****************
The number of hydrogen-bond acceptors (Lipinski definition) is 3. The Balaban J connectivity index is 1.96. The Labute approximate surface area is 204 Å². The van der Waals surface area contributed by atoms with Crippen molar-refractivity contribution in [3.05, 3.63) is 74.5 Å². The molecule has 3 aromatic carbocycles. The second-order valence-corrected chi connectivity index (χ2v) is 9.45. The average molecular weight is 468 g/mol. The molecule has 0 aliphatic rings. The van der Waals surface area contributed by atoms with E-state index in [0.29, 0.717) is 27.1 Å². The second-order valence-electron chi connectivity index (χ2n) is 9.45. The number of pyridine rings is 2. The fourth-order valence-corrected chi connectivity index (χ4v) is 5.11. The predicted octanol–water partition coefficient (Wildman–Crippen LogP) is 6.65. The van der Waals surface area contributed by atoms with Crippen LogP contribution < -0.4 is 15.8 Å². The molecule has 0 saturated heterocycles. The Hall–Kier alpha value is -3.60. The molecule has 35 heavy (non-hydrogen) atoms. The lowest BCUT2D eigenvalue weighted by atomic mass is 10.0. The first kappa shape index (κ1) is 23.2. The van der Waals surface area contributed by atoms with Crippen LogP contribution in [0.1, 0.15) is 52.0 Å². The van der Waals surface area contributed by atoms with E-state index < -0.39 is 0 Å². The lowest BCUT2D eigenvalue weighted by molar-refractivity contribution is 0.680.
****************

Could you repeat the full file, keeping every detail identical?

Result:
The number of hydrogen-bond acceptors (Lipinski definition) is 3. The Balaban J connectivity index is 1.96. The Labute approximate surface area is 204 Å². The van der Waals surface area contributed by atoms with Crippen molar-refractivity contribution in [3.05, 3.63) is 74.5 Å². The molecule has 3 aromatic carbocycles. The second-order valence-corrected chi connectivity index (χ2v) is 9.45. The average molecular weight is 468 g/mol. The molecule has 0 aliphatic rings. The van der Waals surface area contributed by atoms with E-state index in [0.29, 0.717) is 27.1 Å². The second-order valence-electron chi connectivity index (χ2n) is 9.45. The number of pyridine rings is 2. The fourth-order valence-corrected chi connectivity index (χ4v) is 5.11. The predicted octanol–water partition coefficient (Wildman–Crippen LogP) is 6.65. The van der Waals surface area contributed by atoms with Crippen LogP contribution < -0.4 is 15.8 Å². The molecule has 0 saturated heterocycles. The Hall–Kier alpha value is -3.60. The molecule has 35 heavy (non-hydrogen) atoms. The lowest BCUT2D eigenvalue weighted by atomic mass is 10.0. The first kappa shape index (κ1) is 23.2. The van der Waals surface area contributed by atoms with Crippen LogP contribution in [0.1, 0.15) is 52.0 Å². The van der Waals surface area contributed by atoms with E-state index < -0.39 is 0 Å². The lowest BCUT2D eigenvalue weighted by molar-refractivity contribution is 0.680.